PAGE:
Let’s be clear: research using animals has been central to our understanding that drug addiction is a chronic, relapsing disease that changes the structure and function of the brain; that an individual’s genetic make-up accounts for around half of the vulnerability to addiction; and that environmental factors are crucial in precipitating addictive behaviours in the vulnerable. Environmental factors include stress at critical developmental stages, from the womb, through early childhood, to adolescence. Without animal research — including work on primates, whose brains are most like our own — it will not be possible to go further and discover exactly how the neural circuitry in an individual brain is shaped by interacting genetic and environmental forces. It is an extremely tough nut to crack — but it must be cracked.
“Winning the war against the misuse of drugs requires us to address demand as well as supply.”
Research using animals is, rightly, a perennially sensitive issue. But to claim that animals may not be used specifically for addiction research is to define those affected by the disorder as less worthy of care and concern than those with other disorders. Politicians cannot choose to ignore scientific evidence and then claim that they do not know that addiction is a disease. Animal-rights campaigners have unleashed a dangerous argument. It must be stopped in its tracks — and quickly.
Winning the war against the distress and damage caused by misuse of drugs requires diverse approaches that address demand as well as supply. It may not seem intuitive to those witnessing the misery and violence around the drug world — in the United States alone, illicit drug use costs more than US$190 billion a year in crime, increased health-care costs and lost productivity — but it is likely that demand can be reduced by developing treatments for the self-destructive cravings that drive drug addiction. Given the technical tools now available for looking deep inside the brain, there is realistic hope that such treatments will emerge from research in the coming decades.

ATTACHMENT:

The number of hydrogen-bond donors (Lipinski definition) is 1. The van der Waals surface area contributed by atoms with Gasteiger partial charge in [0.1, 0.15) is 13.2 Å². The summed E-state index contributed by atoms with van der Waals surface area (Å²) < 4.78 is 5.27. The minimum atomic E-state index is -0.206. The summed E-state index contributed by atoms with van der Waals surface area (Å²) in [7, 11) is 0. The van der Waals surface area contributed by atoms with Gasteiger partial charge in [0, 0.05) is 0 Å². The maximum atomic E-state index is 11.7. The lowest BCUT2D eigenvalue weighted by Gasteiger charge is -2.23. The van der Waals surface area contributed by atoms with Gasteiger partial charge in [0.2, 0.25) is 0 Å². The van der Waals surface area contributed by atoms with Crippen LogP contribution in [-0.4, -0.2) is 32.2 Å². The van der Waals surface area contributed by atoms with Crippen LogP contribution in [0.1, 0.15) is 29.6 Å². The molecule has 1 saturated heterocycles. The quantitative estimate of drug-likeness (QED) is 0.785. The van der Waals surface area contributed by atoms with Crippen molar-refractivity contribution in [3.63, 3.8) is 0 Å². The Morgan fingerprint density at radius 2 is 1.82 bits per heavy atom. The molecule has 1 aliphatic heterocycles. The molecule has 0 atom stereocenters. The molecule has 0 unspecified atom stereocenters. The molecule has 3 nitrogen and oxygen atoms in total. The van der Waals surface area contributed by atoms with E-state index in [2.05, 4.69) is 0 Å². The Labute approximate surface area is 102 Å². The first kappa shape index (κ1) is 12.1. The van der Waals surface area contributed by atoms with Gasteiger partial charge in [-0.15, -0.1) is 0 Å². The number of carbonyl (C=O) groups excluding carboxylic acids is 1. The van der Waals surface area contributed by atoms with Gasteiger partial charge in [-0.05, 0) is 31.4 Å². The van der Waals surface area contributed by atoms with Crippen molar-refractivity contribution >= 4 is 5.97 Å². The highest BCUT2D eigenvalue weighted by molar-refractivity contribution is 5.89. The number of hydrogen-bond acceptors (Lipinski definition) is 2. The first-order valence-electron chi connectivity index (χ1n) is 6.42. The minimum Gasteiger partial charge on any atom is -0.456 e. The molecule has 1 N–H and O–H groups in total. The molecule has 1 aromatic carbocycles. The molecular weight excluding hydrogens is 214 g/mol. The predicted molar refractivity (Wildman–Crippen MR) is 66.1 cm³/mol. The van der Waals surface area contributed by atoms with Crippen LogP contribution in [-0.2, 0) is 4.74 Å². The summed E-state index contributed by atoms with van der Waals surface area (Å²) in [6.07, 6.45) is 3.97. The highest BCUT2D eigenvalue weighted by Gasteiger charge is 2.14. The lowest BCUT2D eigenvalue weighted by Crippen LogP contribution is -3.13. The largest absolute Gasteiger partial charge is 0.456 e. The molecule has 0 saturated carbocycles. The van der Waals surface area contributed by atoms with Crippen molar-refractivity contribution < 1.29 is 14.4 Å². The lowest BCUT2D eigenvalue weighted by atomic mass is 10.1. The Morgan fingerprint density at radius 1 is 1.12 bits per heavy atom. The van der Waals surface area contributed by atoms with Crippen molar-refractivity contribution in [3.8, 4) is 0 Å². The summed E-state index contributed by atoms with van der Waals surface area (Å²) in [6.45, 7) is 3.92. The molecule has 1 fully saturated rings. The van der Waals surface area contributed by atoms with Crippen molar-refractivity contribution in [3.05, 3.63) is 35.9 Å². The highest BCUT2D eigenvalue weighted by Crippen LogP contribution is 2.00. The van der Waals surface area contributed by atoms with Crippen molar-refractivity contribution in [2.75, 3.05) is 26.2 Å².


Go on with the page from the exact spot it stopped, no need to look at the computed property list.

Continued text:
The work must continue. Europe should look to the United States and to inspirational figures such Nora Volkow, head of the US National Institute on Drug Abuse in Bethesda, Maryland, who regularly testifies on the science of addiction to the US Congress to justify the institute’s research budget.
Volkow — a neuroscientist born in Mexico, a country blighted by drug wars — has the scientific clarity of vision, and the relentless patience, to be able to argue for the promise of research effectively year in, year out. Such wisdom also exists in Europe, but politicians too frequently ignore it.
Volkow is the great-granddaughter of Leon Trotsky, the Russian revolutionary who was famously assassinated in 1940 — in the family home in Mexico in which Volkow herself grew up. She fights for a different cause: rational drug politics. Her European counterparts are fighting too. All governments must pay attention.
Diseases can be cured. People affected can be helped by science and research — and yes, by the use of animals. Addiction is no different.